walk out of the closet, my arms full of Erik’s shirts, all still on hangers. My 8-month-pregnant belly acts as a shelf, enabling me to carry more.
“I hope you’re alright with this,” I say to my brother, Troy. “That you don’t think it’s weird I’m giving you Erik’s stuff.”
I pile the shirts on top of my bed, the white plastic hangers clinking together like falling dominoes.
“No, I don’t think it’s weird, as long as you’re fine, as long as you feel ready,” Troy holds up a navy blue button-down. “This one will definitely fit.”
“Erik would be really happy you had these, I’m sure of it.”
It hasn’t even been three weeks since the blood trickled down the side of my husband’s mouth on Easter Sunday, but I have to give some of his things away.
His clothes keep calling to me. The soothing vanilla scent of Erik draws me into the closet again and again. I embrace his sweaters, his white t-shirts, inhaling the last remnants of his physical body. I imagine Erik following me into the walk-in to grab my ass, to tickle me, to tell me that none of this really happened, but I have to stop pretending he will reappear.
“I’ll be honored to wear them,” Troy says.
We have not spoken much about that night that my brother worked to resuscitate Erik, but I hope that Troy has let go of his guilt. There was nothing he could have done. Nothing any of us could have done to save him.
“I kept the things I know I will wear . . . or that his family may want.” It felt right to keep his underwear—all 23 pairs—for whatever reason, and I put Erik’s shoes in a box until I can figure out who will fit into them.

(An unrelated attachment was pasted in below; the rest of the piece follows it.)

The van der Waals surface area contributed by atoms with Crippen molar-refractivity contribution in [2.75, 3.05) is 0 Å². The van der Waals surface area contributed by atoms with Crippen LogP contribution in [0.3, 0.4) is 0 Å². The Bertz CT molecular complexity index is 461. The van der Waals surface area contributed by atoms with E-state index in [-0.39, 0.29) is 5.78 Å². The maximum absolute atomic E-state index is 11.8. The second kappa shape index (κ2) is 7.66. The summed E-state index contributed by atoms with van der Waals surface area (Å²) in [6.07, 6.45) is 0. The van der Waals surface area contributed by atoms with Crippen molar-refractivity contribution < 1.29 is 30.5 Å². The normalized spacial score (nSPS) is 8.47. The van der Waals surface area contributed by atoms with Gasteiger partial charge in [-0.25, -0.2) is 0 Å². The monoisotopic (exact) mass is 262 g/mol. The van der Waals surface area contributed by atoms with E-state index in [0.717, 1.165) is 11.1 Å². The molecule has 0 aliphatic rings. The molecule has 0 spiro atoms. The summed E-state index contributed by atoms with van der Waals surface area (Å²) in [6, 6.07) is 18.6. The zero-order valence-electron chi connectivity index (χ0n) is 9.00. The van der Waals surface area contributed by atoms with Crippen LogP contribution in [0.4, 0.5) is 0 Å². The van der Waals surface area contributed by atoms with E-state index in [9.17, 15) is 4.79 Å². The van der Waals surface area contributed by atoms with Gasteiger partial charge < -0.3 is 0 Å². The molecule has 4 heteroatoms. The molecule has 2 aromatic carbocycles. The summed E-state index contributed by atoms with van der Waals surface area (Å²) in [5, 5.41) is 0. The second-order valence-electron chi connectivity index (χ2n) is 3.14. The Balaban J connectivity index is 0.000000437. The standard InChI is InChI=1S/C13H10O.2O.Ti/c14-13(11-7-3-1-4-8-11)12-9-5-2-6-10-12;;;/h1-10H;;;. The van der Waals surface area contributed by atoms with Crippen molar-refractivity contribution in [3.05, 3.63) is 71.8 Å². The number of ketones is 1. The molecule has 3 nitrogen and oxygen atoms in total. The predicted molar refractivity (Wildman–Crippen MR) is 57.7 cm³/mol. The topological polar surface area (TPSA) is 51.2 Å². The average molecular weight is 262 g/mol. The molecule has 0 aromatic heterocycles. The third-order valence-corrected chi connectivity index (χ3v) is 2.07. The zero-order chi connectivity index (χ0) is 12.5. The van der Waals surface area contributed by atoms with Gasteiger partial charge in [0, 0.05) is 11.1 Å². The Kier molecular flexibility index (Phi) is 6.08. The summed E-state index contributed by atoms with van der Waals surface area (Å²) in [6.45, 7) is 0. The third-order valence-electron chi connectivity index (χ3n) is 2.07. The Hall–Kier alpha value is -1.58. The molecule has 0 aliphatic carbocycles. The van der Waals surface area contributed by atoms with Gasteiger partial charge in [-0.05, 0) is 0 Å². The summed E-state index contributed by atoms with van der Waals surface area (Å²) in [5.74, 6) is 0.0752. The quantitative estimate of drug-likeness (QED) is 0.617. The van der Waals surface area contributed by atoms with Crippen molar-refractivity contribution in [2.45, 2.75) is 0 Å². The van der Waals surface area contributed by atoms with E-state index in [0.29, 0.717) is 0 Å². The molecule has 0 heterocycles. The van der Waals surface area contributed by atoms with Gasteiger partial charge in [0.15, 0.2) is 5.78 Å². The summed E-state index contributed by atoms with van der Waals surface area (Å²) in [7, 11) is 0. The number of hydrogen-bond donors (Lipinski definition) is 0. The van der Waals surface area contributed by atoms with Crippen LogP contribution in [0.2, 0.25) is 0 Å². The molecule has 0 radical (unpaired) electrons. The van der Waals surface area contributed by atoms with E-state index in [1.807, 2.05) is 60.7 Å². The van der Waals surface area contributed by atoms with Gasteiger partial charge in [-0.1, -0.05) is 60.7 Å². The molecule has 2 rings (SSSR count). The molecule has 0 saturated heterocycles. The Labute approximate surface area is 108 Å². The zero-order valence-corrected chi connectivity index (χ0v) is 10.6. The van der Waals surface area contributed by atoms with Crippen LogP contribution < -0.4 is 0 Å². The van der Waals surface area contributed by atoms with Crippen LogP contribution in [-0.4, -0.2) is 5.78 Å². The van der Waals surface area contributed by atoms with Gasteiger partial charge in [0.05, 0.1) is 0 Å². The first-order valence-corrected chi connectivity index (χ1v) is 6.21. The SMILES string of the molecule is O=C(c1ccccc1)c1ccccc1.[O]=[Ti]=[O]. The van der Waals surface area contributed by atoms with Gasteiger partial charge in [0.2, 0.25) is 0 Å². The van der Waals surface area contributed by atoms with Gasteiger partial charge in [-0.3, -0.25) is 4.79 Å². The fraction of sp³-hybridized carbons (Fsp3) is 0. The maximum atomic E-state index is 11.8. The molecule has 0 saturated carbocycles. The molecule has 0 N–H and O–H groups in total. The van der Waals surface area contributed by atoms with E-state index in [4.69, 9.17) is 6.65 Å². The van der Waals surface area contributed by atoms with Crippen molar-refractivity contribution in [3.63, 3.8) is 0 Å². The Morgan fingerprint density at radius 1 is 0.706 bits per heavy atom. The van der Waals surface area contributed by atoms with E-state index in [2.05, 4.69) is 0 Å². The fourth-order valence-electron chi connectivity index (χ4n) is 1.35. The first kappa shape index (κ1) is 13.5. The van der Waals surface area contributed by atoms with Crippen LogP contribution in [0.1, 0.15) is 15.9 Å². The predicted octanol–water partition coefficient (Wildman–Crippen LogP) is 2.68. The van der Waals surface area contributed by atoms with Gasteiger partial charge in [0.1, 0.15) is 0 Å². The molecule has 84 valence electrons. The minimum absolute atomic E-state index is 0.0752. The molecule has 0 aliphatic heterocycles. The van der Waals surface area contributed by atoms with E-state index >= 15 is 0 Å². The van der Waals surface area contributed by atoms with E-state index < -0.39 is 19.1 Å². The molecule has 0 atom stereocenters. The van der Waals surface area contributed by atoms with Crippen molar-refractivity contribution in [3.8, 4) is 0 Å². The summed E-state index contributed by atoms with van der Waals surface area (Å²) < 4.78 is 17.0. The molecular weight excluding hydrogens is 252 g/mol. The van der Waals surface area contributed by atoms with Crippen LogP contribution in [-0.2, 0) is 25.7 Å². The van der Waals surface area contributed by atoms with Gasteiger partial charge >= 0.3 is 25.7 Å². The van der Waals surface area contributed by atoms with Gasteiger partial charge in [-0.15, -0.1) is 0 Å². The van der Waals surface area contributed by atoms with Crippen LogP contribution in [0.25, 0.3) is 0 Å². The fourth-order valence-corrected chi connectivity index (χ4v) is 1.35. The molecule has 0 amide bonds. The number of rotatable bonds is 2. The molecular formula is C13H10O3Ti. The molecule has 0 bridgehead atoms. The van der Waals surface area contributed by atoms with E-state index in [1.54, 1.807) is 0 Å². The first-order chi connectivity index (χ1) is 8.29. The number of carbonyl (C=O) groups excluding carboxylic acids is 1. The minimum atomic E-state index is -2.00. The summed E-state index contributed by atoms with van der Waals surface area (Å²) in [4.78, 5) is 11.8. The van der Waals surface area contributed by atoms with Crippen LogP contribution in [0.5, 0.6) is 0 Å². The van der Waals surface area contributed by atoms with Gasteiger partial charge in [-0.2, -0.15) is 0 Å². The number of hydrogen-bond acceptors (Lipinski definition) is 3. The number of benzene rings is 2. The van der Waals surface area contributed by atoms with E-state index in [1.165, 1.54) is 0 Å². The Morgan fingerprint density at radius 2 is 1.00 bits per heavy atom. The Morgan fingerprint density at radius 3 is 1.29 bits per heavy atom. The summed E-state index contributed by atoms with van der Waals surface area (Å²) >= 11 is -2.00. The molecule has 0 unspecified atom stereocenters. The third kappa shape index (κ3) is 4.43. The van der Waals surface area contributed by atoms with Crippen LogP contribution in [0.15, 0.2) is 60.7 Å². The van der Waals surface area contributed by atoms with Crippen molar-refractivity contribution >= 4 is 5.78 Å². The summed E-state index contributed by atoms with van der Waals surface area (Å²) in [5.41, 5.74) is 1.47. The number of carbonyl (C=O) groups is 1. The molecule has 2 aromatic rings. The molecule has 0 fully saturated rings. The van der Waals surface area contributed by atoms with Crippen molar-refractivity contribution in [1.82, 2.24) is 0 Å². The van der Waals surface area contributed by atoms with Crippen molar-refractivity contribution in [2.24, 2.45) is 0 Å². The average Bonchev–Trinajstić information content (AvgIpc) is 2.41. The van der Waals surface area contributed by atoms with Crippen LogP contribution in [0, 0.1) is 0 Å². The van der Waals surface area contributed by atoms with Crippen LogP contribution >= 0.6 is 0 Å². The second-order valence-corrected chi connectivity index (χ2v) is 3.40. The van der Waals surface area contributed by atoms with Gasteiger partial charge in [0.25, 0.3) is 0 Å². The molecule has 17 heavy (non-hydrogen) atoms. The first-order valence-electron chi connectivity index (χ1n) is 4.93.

His mom, Jeanette, wants Erik’s silver-framed eyeglasses because she said he got on her case all of the time about hers not being cool enough. How ironic that she also lost her first husband when she was 29. Then her second husband when Erik was 11. And now Erik, her youngest and most beloved child. The pain she has endured in one lifetime is unfathomable.
Jeanette is probably the only person I know who can understand what I am feeling—what it’s like to be a young widow with babies.
Later that day, after Troy has left with several bags of Erik’s clothes, Jeannette calls to say she will be flying out next month for Keira’s birth. “I’ll stay as long as you need me, or until you kick me out. I want to be there for you, to take care of Tatiana, to help you with Keira.”
Our phone call is filled with recollections of Erik and tears.
“I miss him so much,” I tell her.
“Me too, sweetheart. I know exactly what you mean. But, you know, every time I think about how much I miss him, it occurs to me that, maybe, I am being selfish. I know he’s in a much better place. I know he’s with his daddy and I know he’s with God. It was his time. God brought him to a better place.”
What did she just say?
Her words infuriate me. I grip the portable black phone tighter, doing my best not to chuck it against the wall.
I restrain myself from screaming, “What a crock of shit!”
What a major crock of shit!
My face burns as if it had been shoved into a lit fireplace.
I take a breath, slowly, intentionally, and say, “I know everyone has their different opinions on this, on God, on an afterlife, and, well, right now I am just too upset with what I once thought was a higher power—call it God, call it whatever you want—for taking him from me, from us. Why would a higher power do that? Why would God do that? Quite honestly, I know there was no better place for Erik. This was it. He was happiest here. So, forgive me for saying this, but I’m having a hard time believing that this God wouldn’t have known how happy Erik was, that this God would have ripped him away from everything he loved.”